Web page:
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AMP Capital warns on unintended super tax burdens

30 November 2015 — 1 minute read

Limiting superannuation tax concessions without a reduction in marginal tax rates will further burden taxpayers and reduce incentive to work, according to AMP Capital.

AMP Capital chief economist Shane Oliver said political momentum appears to be building in regards to limiting some tax concessions, including those relating to superannuation.

“Putting aside the specific merit of such changes, it is very important that they be considered in the context of the whole tax system,” said Mr Oliver.


“Even with the various tax concessions, the Australian income tax system is highly progressive compared to other comparable countries.”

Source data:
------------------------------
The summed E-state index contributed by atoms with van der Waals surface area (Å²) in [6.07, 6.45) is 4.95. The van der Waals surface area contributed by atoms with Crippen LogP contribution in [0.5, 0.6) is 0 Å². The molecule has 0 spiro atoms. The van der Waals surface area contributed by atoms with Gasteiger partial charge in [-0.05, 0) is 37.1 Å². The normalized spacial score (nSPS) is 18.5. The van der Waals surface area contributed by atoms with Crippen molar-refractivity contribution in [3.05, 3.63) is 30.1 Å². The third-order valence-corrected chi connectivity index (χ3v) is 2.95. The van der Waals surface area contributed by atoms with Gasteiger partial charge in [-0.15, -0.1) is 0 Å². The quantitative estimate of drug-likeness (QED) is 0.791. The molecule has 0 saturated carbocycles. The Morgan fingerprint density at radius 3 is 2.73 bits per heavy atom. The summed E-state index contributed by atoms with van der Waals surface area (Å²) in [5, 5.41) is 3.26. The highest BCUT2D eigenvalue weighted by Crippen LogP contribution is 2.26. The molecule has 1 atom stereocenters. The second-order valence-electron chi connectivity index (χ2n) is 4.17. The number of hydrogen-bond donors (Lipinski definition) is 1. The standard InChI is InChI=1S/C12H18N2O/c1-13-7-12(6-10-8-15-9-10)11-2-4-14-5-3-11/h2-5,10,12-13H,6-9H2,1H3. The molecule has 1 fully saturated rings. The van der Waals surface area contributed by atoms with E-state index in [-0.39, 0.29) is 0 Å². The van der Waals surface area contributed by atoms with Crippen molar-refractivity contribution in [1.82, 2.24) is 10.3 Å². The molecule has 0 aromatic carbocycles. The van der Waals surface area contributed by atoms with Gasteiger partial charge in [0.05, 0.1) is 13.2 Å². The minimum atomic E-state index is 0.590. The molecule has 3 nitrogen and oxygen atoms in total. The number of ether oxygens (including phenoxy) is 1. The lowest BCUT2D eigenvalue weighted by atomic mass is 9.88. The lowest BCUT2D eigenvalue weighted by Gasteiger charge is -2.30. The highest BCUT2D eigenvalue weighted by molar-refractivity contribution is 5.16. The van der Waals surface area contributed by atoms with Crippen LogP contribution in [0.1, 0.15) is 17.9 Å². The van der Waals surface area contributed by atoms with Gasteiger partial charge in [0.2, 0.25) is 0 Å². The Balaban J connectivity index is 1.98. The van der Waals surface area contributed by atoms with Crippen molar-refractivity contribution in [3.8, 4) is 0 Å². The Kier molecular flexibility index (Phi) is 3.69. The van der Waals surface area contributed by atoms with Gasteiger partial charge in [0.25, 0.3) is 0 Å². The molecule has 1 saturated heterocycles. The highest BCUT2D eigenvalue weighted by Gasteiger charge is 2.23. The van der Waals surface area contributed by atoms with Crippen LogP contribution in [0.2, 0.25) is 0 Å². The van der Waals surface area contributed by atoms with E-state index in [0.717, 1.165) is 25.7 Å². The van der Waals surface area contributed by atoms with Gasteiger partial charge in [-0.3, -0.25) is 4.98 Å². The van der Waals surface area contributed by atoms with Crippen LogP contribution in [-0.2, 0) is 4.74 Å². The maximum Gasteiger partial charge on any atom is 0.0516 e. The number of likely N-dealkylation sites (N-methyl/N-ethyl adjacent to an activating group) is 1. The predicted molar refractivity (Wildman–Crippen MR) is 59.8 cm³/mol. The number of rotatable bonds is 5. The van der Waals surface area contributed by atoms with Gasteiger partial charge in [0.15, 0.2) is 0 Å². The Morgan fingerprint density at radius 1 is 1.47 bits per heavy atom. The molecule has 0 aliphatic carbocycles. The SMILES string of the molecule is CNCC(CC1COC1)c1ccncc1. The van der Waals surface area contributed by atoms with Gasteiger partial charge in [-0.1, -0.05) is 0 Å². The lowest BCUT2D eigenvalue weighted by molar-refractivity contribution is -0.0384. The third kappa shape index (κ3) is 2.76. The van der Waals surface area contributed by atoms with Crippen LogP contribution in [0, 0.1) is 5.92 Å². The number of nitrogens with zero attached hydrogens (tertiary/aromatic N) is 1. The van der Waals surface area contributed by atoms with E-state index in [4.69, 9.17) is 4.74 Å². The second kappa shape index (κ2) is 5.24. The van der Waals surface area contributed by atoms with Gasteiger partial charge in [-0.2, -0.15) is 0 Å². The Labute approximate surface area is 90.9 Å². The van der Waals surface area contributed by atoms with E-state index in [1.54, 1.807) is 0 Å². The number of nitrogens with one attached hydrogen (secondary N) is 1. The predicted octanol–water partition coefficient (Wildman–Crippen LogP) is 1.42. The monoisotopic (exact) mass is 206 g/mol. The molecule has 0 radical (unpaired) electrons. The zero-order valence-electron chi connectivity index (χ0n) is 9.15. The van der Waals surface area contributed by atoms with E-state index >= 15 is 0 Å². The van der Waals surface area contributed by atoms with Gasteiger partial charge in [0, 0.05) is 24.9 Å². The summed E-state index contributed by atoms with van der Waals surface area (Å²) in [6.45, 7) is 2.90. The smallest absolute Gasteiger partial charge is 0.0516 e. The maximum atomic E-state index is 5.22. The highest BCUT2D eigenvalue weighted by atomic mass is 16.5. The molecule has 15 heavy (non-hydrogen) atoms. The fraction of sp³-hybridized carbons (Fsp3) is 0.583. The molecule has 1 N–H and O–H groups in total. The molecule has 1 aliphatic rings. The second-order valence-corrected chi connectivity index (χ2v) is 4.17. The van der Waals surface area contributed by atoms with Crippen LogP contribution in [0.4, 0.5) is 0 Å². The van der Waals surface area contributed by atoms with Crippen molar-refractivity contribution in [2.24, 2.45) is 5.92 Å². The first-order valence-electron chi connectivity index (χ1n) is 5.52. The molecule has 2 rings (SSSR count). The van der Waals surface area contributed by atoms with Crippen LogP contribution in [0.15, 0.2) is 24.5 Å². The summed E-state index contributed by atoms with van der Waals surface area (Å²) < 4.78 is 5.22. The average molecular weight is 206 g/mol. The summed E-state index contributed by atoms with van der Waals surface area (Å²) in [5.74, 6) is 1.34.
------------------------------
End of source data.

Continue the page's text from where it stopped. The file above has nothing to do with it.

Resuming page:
Mr Oliver said Australia’s marginal tax rates are relatively high with the top marginal tax rate at 49 per cent, versus 33 to New Zealand or 20 per cent in Singapore.

“Despite the tax concessions, this is leading to just 17 per cent of tax payers paying a high 63 per cent of income tax revenue raised by Canberra,” he said.

Limiting tax concessions without reducing marginal tax rates and/or increasing the income thresholds, he said, will only see this burden increased further.

“[This] in turn will reduce work incentive and reduce the size of the economic pie, making it even harder to sustain government services and social safety nets,” he added.

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AMP Capital warns on unintended super tax burdens
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